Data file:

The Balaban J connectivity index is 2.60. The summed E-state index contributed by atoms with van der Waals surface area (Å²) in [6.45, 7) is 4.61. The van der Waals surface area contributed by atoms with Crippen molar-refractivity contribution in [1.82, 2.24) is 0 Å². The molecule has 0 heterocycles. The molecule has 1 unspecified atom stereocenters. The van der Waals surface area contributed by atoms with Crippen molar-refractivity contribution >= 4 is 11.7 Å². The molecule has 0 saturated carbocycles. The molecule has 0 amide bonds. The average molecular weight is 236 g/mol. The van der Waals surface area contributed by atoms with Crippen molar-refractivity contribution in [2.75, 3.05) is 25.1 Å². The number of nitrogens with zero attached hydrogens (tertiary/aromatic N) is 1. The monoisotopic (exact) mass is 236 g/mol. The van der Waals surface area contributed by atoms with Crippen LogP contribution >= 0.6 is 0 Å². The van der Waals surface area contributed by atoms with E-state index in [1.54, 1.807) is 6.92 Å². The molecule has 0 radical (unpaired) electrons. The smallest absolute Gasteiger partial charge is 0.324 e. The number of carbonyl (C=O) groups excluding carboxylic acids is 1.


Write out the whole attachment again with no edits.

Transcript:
The Balaban J connectivity index is 2.60. The summed E-state index contributed by atoms with van der Waals surface area (Å²) in [6.45, 7) is 4.61. The van der Waals surface area contributed by atoms with Crippen molar-refractivity contribution in [1.82, 2.24) is 0 Å². The molecule has 0 heterocycles. The molecule has 1 unspecified atom stereocenters. The van der Waals surface area contributed by atoms with Crippen molar-refractivity contribution >= 4 is 11.7 Å². The molecule has 0 saturated carbocycles. The molecule has 0 amide bonds. The average molecular weight is 236 g/mol. The van der Waals surface area contributed by atoms with Crippen molar-refractivity contribution in [2.75, 3.05) is 25.1 Å². The number of nitrogens with zero attached hydrogens (tertiary/aromatic N) is 1. The monoisotopic (exact) mass is 236 g/mol. The van der Waals surface area contributed by atoms with Crippen LogP contribution >= 0.6 is 0 Å². The van der Waals surface area contributed by atoms with E-state index in [1.54, 1.807) is 6.92 Å². The molecule has 0 radical (unpaired) electrons. The smallest absolute Gasteiger partial charge is 0.324 e. The number of carbonyl (C=O) groups excluding carboxylic acids is 1.